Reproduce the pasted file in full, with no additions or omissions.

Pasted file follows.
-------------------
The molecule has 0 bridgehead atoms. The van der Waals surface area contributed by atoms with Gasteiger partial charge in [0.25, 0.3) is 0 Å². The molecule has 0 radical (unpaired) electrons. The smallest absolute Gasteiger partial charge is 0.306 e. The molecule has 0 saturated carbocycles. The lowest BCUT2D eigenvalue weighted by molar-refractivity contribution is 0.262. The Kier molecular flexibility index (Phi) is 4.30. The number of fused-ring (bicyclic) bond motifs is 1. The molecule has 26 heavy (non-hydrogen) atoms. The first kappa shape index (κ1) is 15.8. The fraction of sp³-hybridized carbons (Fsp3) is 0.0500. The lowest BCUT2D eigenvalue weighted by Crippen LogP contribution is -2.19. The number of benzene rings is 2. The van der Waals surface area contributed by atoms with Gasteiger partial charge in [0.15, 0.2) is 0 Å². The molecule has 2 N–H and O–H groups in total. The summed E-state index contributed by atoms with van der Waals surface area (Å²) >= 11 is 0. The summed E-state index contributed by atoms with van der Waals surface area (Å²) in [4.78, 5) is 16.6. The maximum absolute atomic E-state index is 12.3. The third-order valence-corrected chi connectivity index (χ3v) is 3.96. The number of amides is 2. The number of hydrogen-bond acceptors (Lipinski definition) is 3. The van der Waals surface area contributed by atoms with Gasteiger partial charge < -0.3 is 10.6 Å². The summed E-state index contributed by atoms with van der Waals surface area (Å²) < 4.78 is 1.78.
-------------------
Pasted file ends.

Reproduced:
The molecule has 0 bridgehead atoms. The van der Waals surface area contributed by atoms with Gasteiger partial charge in [0.25, 0.3) is 0 Å². The molecule has 0 radical (unpaired) electrons. The smallest absolute Gasteiger partial charge is 0.306 e. The molecule has 0 saturated carbocycles. The lowest BCUT2D eigenvalue weighted by molar-refractivity contribution is 0.262. The Kier molecular flexibility index (Phi) is 4.30. The number of fused-ring (bicyclic) bond motifs is 1. The molecule has 26 heavy (non-hydrogen) atoms. The first kappa shape index (κ1) is 15.8. The fraction of sp³-hybridized carbons (Fsp3) is 0.0500. The lowest BCUT2D eigenvalue weighted by Crippen LogP contribution is -2.19. The number of benzene rings is 2. The van der Waals surface area contributed by atoms with Gasteiger partial charge in [0.15, 0.2) is 0 Å². The molecule has 2 N–H and O–H groups in total. The summed E-state index contributed by atoms with van der Waals surface area (Å²) >= 11 is 0. The summed E-state index contributed by atoms with van der Waals surface area (Å²) in [4.78, 5) is 16.6. The maximum absolute atomic E-state index is 12.3. The third-order valence-corrected chi connectivity index (χ3v) is 3.96. The number of amides is 2. The number of hydrogen-bond acceptors (Lipinski definition) is 3. The van der Waals surface area contributed by atoms with Gasteiger partial charge < -0.3 is 10.6 Å². The summed E-state index contributed by atoms with van der Waals surface area (Å²) < 4.78 is 1.78.